Pauly and Froese are both complimentary and critical. They point out the misleading use of the word ‘stability’ in the report as it refers to global catch data from 2005-2008, and point out that even if that global catches are indeed stable, fishing effort is rapidly expanding. They note the FAO’s acceptance of scientific data that showed China does not know how much its fisheries catch, and the large degrees of uncertainty around global trends this problem creates. Pauly and Froese point approvingly to SOFIA’s position on assemblage overfishing and their statement: ‘ We do not disagree that a general decline in mean trophic level of marine landings is likely to have occurred in many regions.’ Finally, Pauly and Froese call for cooperation between institutions, e.g., U.N. technical organization and civil society, as represented by universities and non-government organizations, to improve SOFIA reports and potentially the management of fisheries globally.

To read the full article click here.

Citation: Pauly, D. & Froese, R. 2012. Comments on FAO’s State of Fisheries and Aquaculture, or ‘SOFIA 2010’ Marine Policy 36: 746-752.

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Sumaila responds to Branch et al. in Nature

Economist Rashid Sumaila recently responded to the paper by Trevor Branch and colleagues in the journal Nature:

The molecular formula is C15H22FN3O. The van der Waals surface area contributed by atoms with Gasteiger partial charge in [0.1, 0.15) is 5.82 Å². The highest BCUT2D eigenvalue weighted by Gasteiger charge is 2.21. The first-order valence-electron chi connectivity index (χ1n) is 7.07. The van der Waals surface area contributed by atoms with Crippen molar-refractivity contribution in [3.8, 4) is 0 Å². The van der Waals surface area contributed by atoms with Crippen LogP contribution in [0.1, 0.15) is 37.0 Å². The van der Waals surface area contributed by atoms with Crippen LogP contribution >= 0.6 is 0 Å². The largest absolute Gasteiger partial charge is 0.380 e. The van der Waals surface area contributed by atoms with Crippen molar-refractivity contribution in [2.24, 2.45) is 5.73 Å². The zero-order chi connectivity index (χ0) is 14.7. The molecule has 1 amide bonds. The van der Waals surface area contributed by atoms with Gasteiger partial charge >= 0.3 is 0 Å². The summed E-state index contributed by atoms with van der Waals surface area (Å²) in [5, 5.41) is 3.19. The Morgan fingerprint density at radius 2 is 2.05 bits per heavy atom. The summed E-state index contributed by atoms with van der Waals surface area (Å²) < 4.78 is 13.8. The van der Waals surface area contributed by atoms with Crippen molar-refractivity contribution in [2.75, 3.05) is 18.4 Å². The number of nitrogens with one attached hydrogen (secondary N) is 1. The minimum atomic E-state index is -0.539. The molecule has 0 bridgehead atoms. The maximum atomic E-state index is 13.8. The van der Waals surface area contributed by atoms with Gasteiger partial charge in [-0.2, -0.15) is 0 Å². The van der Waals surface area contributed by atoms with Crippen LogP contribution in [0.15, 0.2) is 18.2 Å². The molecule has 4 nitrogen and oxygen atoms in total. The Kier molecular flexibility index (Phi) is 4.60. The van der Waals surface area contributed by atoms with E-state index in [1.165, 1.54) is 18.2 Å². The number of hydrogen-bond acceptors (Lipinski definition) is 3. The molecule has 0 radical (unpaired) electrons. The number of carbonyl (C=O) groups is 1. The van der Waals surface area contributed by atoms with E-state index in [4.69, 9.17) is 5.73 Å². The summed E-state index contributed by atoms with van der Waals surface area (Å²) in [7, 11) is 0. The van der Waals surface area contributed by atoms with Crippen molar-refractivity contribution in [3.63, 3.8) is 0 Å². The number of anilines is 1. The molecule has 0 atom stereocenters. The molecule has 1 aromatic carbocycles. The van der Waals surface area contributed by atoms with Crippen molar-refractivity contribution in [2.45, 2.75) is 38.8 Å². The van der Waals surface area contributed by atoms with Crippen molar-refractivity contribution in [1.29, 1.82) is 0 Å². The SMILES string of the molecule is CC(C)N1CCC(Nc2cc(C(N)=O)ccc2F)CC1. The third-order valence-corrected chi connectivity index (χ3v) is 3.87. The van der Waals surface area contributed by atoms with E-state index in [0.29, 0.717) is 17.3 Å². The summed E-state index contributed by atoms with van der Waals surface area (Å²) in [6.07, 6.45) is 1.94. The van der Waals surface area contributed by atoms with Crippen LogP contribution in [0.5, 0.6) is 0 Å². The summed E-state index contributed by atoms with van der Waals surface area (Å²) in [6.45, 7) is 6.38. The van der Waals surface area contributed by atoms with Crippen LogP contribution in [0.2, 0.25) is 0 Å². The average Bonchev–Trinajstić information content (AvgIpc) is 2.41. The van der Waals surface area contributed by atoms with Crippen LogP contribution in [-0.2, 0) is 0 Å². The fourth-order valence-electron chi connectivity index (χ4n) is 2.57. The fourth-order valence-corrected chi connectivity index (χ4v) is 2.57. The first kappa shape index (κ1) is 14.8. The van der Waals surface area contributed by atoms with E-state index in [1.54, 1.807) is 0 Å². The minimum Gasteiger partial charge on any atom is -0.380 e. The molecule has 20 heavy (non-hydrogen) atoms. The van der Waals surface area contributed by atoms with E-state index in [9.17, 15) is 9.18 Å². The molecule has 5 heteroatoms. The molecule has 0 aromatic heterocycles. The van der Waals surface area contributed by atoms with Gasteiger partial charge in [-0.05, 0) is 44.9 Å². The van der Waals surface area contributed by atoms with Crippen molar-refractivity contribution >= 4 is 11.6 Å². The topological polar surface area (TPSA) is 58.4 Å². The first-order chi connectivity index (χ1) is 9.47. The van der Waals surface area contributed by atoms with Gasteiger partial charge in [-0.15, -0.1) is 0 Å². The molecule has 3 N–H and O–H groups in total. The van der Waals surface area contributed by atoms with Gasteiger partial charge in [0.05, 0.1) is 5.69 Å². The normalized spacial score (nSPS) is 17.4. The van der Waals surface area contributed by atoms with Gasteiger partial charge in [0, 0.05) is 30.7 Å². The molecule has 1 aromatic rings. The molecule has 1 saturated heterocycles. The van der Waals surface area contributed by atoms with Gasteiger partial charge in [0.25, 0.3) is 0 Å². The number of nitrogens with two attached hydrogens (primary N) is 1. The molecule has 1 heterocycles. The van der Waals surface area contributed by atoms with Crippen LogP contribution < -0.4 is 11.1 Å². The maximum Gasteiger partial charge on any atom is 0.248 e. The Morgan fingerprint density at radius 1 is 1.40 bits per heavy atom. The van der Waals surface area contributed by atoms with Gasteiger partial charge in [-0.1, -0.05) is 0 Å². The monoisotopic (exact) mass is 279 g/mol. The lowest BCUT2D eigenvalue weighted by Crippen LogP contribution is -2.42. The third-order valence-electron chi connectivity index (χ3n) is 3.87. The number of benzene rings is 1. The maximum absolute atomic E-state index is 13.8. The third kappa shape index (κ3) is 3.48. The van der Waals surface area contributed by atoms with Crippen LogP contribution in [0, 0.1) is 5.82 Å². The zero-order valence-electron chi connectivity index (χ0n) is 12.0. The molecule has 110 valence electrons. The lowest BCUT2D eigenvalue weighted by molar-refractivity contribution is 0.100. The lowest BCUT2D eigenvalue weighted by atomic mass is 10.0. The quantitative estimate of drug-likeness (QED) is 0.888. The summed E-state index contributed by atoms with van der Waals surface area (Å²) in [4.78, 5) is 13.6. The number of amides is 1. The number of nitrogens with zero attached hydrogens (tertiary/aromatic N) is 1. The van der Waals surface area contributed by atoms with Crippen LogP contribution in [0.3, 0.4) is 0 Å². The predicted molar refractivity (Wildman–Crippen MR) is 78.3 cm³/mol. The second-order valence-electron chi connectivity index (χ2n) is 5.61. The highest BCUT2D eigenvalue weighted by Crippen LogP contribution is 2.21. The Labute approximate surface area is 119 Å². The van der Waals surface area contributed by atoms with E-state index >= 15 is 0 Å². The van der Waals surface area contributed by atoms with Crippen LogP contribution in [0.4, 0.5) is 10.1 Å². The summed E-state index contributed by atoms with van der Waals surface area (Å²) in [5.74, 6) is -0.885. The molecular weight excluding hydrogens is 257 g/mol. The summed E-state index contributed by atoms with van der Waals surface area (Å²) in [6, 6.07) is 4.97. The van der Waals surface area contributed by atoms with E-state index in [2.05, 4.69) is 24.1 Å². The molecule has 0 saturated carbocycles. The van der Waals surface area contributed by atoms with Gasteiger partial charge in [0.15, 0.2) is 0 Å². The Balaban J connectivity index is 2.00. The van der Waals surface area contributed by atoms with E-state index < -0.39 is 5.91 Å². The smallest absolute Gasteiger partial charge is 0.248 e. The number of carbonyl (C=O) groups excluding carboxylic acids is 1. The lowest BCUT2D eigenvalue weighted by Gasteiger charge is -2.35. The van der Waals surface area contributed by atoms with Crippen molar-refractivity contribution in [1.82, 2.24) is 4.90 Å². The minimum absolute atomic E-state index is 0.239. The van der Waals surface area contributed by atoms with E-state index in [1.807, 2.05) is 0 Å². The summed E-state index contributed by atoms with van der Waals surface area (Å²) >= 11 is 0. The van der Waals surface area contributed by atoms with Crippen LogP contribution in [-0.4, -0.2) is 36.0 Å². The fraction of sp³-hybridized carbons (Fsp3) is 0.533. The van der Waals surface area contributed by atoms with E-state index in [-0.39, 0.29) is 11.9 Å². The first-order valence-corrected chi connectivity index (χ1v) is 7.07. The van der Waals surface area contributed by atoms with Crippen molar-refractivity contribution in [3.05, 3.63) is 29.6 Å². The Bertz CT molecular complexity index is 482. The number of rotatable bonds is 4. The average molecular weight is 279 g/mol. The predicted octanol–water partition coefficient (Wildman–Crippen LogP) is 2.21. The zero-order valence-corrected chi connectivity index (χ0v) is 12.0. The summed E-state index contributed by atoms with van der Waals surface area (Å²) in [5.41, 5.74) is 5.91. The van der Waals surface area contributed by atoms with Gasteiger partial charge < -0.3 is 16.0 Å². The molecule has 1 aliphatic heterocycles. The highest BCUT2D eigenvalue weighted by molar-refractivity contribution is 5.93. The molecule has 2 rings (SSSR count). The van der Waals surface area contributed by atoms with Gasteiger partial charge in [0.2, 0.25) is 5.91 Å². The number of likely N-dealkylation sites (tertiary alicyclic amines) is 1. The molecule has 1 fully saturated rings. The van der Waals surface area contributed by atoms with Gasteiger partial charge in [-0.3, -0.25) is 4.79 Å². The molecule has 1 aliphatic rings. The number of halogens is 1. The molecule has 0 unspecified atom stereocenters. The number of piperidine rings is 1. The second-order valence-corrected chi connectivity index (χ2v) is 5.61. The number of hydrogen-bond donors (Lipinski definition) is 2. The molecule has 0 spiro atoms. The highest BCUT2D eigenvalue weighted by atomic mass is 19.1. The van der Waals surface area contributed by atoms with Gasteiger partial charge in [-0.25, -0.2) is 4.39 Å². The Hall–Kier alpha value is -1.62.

The trophic fingerprint of marine fisheries’ (Nature, 468, 431-435, 2010), has intensified the debate on how best to measure the impact of commercial fishing on ocean biodiversity: Is catch data useful in telling us what is happening in the ocean or do we need stock assessment information in order to say something meaningful? As an economist, I cannot contribute to this debate but I can ask some questions: What conclusion does one come to if one uses one or the other of these approaches?If one ends up with the same conclusion then the debate is only of academic interest. If the conclusions reached are different, what are the potential costs to the world should one or the other be incorrect? In general, proponents of the use of stock assessments for measuring the ‘health’ of ocean fish populations, led by Ray Hilborn of the University of Washington, conclude that ocean fish populations are doing just fine, while those who use catch data, spearheaded by Daniel Pauly of the University of British Columbia, come to the conclusion that global fish stocks are in bad shape. Depending on which of these two camps wins the argument, the world would either stick to the status quo and continue to manage global fisheries as we currently do, or the world community would double its efforts to manage global fisheries sustainably. Should the former conclusion turn out to be incorrect, the world would have saved some costs by continuing to fish without further management restrictions, with the consequence that ocean biodiversity would be eroded further, thereby supplying less and less fish with time. On the other hand, if the latter turns out to be incorrect, the world would have incurred unnecessary cost due to stricter management but would have an ocean rich in biodiversity that is capable of supplying fish into the future.

Read more on this issue here.